Boughton v. Commissioner Social Security Administration
OPINION AND ORDER: Adopting Findings and Recommendation 14 . Signed on 9/21/2017 by Judge Ann L. Aiken. (ck)
IN THE UNITED STATES DISTRICT COURT
FOR THE DISTRICT OF OREGON
RONALD D. BOUGHTON,
Case No. 6: l 5-cv-02395-CL
OPINION AND ORDER
NANCY A. BERRYHILL, Acting
Commissioner of Social Security,
On July 13, 2017, Magistrate Judge Clarke filed his Findings and Recommendation
("F&R") (doc. 14), recommending this Court affirm defendant's denial of Social Security
benefits and dismiss plaintiff's complaint. The F&R is now before me pursuant to 28 U.S.C. §
636(b) and Fed. R. Civ. P. 72. I review de nova those portions of the F&R to which objection is
made. 28 U.S.C. § 636(b)(l)(C); accord Fed. R. Civ. P. 72(b)(3); Holder v. Holder, 392 F.3d
1009, I 022 (9th Cir. 2004).
The ALJ properly considered Dr. Scott's opinion.
Plaintiff argues that the two
limitations in the RFC relevant to concentration, persistence, and pace ("CPP") (the limitation to
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simple, routine tasks and the addition of two extra breaks per workday) do not adequately
account for his marked limitations in those areas. That argument would be persuasive if Dr.
Scott had broadly opined that plaintiff had marked CPP difficulties. See Stubbs-Danielson v.
Astrue, 539 F.3d 1169, 1174 (9th Cir. 2008) (explaining when remand is necessary to dete1mine
whether a restriction to simple, routine tasks adequately accounts for moderate CPP difficulties);
see also Alva v. Colvin, 2016 WL 6561452, *5 (C.D. Cal. Nov. 2, 2016) (remanding for express
consideration of whether limitations in RFC reflected marked CPP difficulties); Leon ex rel.
Leon v. Astrue, 2011 WL 1296082, *21 (N.D. Ga. Mar. 29, 2011) (same). But Dr. Scott did not
issue an undifferentiated finding of marked CPP limitations. Rather, he assessed ( 1) marked
difficulty understanding and remembering detailed instrnctions, carrying out detailed
instructions, and maintaining attention and concentration for extended periods; and (2) moderate
difficulty understanding and remembering simple instructions, can·ying out simple instructions,
and completing a normal workday and workweek while performing at a consistent pace. Those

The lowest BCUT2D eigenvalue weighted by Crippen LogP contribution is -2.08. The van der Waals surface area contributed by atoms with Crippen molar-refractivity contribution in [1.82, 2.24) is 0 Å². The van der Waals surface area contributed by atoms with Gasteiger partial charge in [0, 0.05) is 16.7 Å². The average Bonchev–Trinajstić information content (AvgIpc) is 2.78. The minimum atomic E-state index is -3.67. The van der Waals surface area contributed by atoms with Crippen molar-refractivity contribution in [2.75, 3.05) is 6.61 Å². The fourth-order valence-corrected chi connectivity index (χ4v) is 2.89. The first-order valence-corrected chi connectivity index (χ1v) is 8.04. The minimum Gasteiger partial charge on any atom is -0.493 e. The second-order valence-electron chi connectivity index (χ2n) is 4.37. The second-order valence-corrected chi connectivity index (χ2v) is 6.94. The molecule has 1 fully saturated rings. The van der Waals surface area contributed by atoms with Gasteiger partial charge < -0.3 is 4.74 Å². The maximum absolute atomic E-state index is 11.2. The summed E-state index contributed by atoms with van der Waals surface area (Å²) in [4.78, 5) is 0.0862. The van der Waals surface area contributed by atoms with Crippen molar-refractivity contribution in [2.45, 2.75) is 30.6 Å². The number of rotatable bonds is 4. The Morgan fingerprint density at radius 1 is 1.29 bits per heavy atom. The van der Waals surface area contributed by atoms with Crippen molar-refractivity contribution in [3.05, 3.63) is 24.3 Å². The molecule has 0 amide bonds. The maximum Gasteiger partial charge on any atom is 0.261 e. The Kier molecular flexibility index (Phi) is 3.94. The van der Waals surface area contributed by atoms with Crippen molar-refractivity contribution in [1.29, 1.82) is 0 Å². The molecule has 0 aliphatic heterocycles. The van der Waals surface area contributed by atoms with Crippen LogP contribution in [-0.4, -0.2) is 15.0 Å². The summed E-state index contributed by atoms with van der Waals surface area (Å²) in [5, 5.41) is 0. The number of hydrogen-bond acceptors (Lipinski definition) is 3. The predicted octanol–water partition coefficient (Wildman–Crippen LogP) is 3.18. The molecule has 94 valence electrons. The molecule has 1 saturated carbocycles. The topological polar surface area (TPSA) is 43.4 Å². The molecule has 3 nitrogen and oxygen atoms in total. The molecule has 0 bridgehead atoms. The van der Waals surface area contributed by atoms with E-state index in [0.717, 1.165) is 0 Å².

tiered findings are consistent with the ALJ' s determination that plaintiff retains the ability to do a
job involving only simple, routine tasks so long as he is afforded additional breaks.
Moreover, even if Dr. Scott's assessment is most appropriately characterized as a global
finding of marked CPP difficulty, the ALJ adequately supported his decision to instead
categorize plaintiff's CPP limitations as moderate. The ALJ expressly considered and rejected a
finding of marked CPP difficulty. That decision rested on the ALJ's reasonable determination
that plaintiff's abilities to draw daily, ride a motorcycle on long trips, and spend up to 45 minutes
to prepare meals were inconsistent with a limitation that severe. Inconsistency with activities of
daily living is a specific, legitimate reason to reject the opinion of an examining physician. 1
Specific, legitimate reasons is the appropriate legal standard because "the opinion of an
examining doctor, even if contradicted by another doctor, can only be rejected for specific and
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Ghanim v. Colvin, 763 F.3d 1154, 1162 (9th Cir. 2014) (citation omitted). True, the ALJ's
explanation of why plaintiff's CPP limitations are moderate rather than marked is not contained
in the paragraph addressing Dr. Scott's opinion; it is located in the section of the decision
addressing step tln·ee of the five-step sequential evaluation. But a reviewing court may connect
the dots in an ALJ's reasoning. See Molina v. Astrue, 674 F.3d 1104, 1121 (9th Cir. 2012)
("Even when an agency explains its decision with less than ideal clarity, [a reviewing court] must
uphold it ifthe agency's path may reasonably be discerned." (internal quotation marks omitted)).
I have considered plaintiff's other arguments and find no error in Judge Clarke's
reasoning. I therefore ADOPT Judge Clarke's F&R (doc. 14). The Commissioner's denial of
Social Security benefits is AFFIRMED and this case is DISMISSED.
IT IS SO ORD?.
Dated thi~ day of September 2017.
United States District Judge
legitimate reasons that are supported by substantial evidence in the record." Lester v. Chafer, 81
F.3d 821, 830-31 (9th Cir. 1995). To the extent Dr. Scott assessed overall marked difficulties in
maintaining concentration, persistence, or pace, that assessment conflicts with the conclusions of
the agency reviewing physicians.
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